The national exam regulator has suspended its criteria for students hoping to appeal their A-level results, following the downgrading of nearly 40% of grades on Thursday.
Ofqual made the announcement in a brief statement released late on Saturday, adding that further information will be released ‘in due course’. It came just hours after they laid out the criteria for appealing exam results using grades from mock exams – a move which Conservative MP Robert Halfon called ‘a huge mess’.
Hundreds of thousands of pupils had their expected grades marked down this week, sparking debate and a protest outside Downing Street.
Due to coronavirus lockdown restrictions, no A-level or GCSE students were able to take exams this summer, meaning their final grades were calculated using mock results, teachers’ predictions and Ofqual’s standardisation process.
Ofqual previously said students could appeal if their mock result was higher than their final grade. On Saturday, they then further said they would consider teacher assessments if a mock had not taken place.
However, a statement published late last night on the regulator’s website read: ‘Earlier today we published information about mock exam results in appeals. This policy is being reviewed by the Ofqual Board and further information will be published in due course.’
The handling of results by the government has been increasingly criticised by students, parents and teachers, with protestors calling for Education Secretary Gavin Williamson to resign.
In response to Ofqual’s sudden recalling of the appeals criteria, MP Robert Halfon told BBC News: ‘That is a huge mess. Goodness knows what is going on at Ofqual. It is the last thing we need at this time. This just unacceptable in my view.
‘Students and teachers are incredibly anxious – particularly the students who are worried about their future. This has got to be sorted out.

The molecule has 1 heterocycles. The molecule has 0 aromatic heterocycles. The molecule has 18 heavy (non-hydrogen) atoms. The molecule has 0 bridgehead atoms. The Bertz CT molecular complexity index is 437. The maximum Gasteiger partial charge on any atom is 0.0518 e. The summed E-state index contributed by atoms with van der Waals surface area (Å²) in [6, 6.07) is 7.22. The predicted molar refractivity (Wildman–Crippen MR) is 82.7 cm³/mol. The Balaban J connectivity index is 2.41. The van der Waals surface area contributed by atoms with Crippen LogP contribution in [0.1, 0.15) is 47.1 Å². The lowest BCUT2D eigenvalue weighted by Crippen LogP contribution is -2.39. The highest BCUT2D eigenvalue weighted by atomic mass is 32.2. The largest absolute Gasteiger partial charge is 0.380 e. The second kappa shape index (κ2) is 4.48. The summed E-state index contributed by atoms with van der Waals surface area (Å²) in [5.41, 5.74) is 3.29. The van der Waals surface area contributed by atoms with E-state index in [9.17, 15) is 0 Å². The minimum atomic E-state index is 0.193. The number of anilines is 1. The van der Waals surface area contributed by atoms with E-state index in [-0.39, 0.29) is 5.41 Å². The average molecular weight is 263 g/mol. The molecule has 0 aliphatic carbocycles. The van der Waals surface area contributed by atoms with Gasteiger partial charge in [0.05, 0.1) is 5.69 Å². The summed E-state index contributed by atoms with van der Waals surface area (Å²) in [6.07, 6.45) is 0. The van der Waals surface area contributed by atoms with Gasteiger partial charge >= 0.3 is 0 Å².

‘Ofqual shouldn’t put things on websites, take them away, sow confusion. This is just not on and it has got to be changed.’
Prior to the release of results, the Department of Education had defined a ‘triple lock’ commitment that would allow the students to use the highest grade from their teachers’ predictions, their mock exam results or the result from sitting the exam in autumn.
However, Labour noted that, using the now-suspended Ofqual criteria, some students wouldn’t be able to use their mock results as the basis for an appeal if the assessment did not meet the criteria.
Shadow education secretary Kate Green said: ‘Gavin Williamson promised to give students a triple lock, but instead he left many devastated by unfair exam results, and now his commitment to give them another chance is rapidly unravelling.
‘Having promised that students will be able to use a valid mock result, the reality is that many will not receive these grades even if they represent a student’s best result.
‘The latest chaos is the inevitable consequence of this government’s shambolic approach to exams, which saw solutions dreamt up on the back of a cigarette packet and announced barely a day before young people received their results.’
What was the criteria for appealing using mock exam results?
- Conditions: Exams must have been supervised, unseen and undertaken in conditions intended to secure the work as the student’s own
- Form of assessment: Either past assessments produced by the relevant exam board or assessments developed by teachers
- Duration: Taken under timed conditions
- Time period: Completed before 20 March 2020, when schools and colleges were closed
- Syllabus: The exams must have ‘substantial coverage’ of the specification for the given subject
- Marking: The exams must have been marked using a mark scheme provided by the relevant exam board
- Grading: Graded in line with the exam board’s examination standard
- Evidence: Schools appealing with mocks must produce evidence of the mark given and that marking was carried out by the date of teachers’ prediction submission
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